What do you do when you find a recipe that looks good but requires leftovers from a more complicated dish? You fake the leftovers. At least that’s what I did when I saw this recipe from The Whole Beast: Nose to Tail Eating. It’s simplicity itself:
Gently warm the chunks of ham in the broth it was boiled in yesterday. Boil the beans in the ham broth. When cooked, drain and place the beans in a dish, nestle the warm ham into the beans, pour the hot parsley sauce on the ham and beans, and eat straightaway. A joy!
My challenge was to replicate the boiled ham and ham broth without actually making a brined boiled ham. Fortunately, the Belm Utility Research Kitchen Deep Storage Facility came to the rescue once again. I found two ham bones (for the split pea soup I’ll never make) as well as the bone from a pork shoulder that was turned into a porchetta. I tossed them in a pot along with some ham rind scraps and added water to cover.
After an hour, I added two celery stalks, two leeks, three bay leaves, ten whole peppercorns, and two onions studded with four cloves each.
After many hours of simmering, skimming, and straining, I had my ham broth.
I assembled the rest of my ingredients: three quarters of a cup of flour, seven tablespoons of butter, two and a half cups of milk, a ham steak cut into chunks, about half a cup of chopped curly parsley, and about a cup of blanched and peeled fava beans.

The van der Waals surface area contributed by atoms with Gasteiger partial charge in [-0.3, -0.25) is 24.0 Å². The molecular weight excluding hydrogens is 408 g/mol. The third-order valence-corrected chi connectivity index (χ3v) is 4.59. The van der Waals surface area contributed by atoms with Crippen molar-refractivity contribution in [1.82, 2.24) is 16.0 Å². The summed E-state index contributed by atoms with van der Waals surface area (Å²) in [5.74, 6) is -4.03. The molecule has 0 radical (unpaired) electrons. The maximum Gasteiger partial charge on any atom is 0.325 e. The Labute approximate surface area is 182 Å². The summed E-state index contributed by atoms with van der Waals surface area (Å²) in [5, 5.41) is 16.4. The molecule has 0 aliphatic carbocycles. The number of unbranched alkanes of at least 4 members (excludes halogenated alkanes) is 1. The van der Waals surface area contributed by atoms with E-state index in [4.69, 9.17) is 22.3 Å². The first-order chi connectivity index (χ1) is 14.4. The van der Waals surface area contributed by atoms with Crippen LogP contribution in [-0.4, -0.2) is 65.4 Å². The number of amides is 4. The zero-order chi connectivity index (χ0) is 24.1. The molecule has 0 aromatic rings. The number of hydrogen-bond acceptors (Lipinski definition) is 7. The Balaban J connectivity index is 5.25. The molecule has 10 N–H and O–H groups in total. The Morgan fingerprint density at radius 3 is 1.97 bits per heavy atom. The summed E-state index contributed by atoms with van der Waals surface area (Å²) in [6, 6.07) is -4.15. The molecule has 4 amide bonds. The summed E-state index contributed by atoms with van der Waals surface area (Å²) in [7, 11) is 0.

I melted the butter, stirred in the flour, cooked until it smelled “biscuity” (according to Fergus Henderson), then whisked in the milk to make a basic bechamel.
I warmed up the ham chunks in the broth, followed by the fava beans.
To finish, I thinned out the bechamel with a few ladles of the broth, then added the parsley.
As recommended at the beginning of this post, I placed the beans in a bowl, added the ham chunks, then topped everything off with the parsley sauce.
We all loved this dish, nice hearty fare on a cold night. I have leftover parsley sauce and no shortage of ham steaks, so I’ll need to find a substitute for out-of-season fava beans so I can make the dish again.
Cabbage, for a truly Irish experience.
I don’t think the parsley sauce would go with the cabbage.
Sounds (shhheeeeieh) delicious. Were the beans tender enough to render up their essence? Did you eat them with a nice chianti?
Chianti doesn’t go well with salty ham.